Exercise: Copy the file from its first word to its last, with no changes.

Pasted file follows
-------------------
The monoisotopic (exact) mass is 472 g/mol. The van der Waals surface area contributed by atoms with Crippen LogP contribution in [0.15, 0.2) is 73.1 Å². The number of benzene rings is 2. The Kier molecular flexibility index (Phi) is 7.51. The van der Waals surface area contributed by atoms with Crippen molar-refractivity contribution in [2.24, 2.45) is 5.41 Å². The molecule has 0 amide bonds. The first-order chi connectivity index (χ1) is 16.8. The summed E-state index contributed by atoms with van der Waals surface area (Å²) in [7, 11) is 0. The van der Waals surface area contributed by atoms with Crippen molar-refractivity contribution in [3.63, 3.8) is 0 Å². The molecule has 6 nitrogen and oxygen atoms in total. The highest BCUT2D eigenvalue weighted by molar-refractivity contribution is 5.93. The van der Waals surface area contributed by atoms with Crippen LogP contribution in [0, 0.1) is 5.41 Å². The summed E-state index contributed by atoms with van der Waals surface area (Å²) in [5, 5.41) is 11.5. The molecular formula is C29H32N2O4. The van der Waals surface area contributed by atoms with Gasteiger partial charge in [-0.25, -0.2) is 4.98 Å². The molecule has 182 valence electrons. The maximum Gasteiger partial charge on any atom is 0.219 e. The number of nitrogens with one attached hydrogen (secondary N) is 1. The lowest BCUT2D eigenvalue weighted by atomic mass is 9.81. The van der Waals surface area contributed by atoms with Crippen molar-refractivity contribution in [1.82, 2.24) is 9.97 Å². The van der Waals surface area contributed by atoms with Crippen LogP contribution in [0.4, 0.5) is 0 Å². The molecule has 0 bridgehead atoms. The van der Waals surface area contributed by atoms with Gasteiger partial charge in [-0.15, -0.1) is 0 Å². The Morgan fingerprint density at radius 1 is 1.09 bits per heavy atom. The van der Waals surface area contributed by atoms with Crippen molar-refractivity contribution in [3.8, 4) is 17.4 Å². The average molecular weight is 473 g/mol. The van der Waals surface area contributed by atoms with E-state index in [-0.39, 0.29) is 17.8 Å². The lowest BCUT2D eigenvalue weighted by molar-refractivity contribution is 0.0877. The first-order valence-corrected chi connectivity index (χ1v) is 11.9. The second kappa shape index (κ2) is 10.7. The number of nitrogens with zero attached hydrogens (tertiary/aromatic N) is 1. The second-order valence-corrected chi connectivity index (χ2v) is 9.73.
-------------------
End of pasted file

The monoisotopic (exact) mass is 472 g/mol. The van der Waals surface area contributed by atoms with Crippen LogP contribution in [0.15, 0.2) is 73.1 Å². The number of benzene rings is 2. The Kier molecular flexibility index (Phi) is 7.51. The van der Waals surface area contributed by atoms with Crippen molar-refractivity contribution in [2.24, 2.45) is 5.41 Å². The molecule has 0 amide bonds. The first-order chi connectivity index (χ1) is 16.8. The summed E-state index contributed by atoms with van der Waals surface area (Å²) in [7, 11) is 0. The van der Waals surface area contributed by atoms with Crippen molar-refractivity contribution in [3.63, 3.8) is 0 Å². The molecule has 6 nitrogen and oxygen atoms in total. The highest BCUT2D eigenvalue weighted by molar-refractivity contribution is 5.93. The van der Waals surface area contributed by atoms with Crippen LogP contribution in [0, 0.1) is 5.41 Å². The summed E-state index contributed by atoms with van der Waals surface area (Å²) in [5, 5.41) is 11.5. The molecular formula is C29H32N2O4. The van der Waals surface area contributed by atoms with Gasteiger partial charge in [-0.25, -0.2) is 4.98 Å². The molecule has 182 valence electrons. The maximum Gasteiger partial charge on any atom is 0.219 e. The number of nitrogens with one attached hydrogen (secondary N) is 1. The lowest BCUT2D eigenvalue weighted by atomic mass is 9.81. The van der Waals surface area contributed by atoms with Crippen molar-refractivity contribution in [1.82, 2.24) is 9.97 Å². The van der Waals surface area contributed by atoms with Crippen LogP contribution in [0.4, 0.5) is 0 Å². The molecule has 0 bridgehead atoms. The van der Waals surface area contributed by atoms with Gasteiger partial charge in [-0.15, -0.1) is 0 Å². The Morgan fingerprint density at radius 1 is 1.09 bits per heavy atom. The van der Waals surface area contributed by atoms with Crippen molar-refractivity contribution in [3.8, 4) is 17.4 Å². The average molecular weight is 473 g/mol. The van der Waals surface area contributed by atoms with E-state index in [-0.39, 0.29) is 17.8 Å². The lowest BCUT2D eigenvalue weighted by molar-refractivity contribution is 0.0877. The first-order valence-corrected chi connectivity index (χ1v) is 11.9. The second kappa shape index (κ2) is 10.7. The number of nitrogens with zero attached hydrogens (tertiary/aromatic N) is 1. The second-order valence-corrected chi connectivity index (χ2v) is 9.73.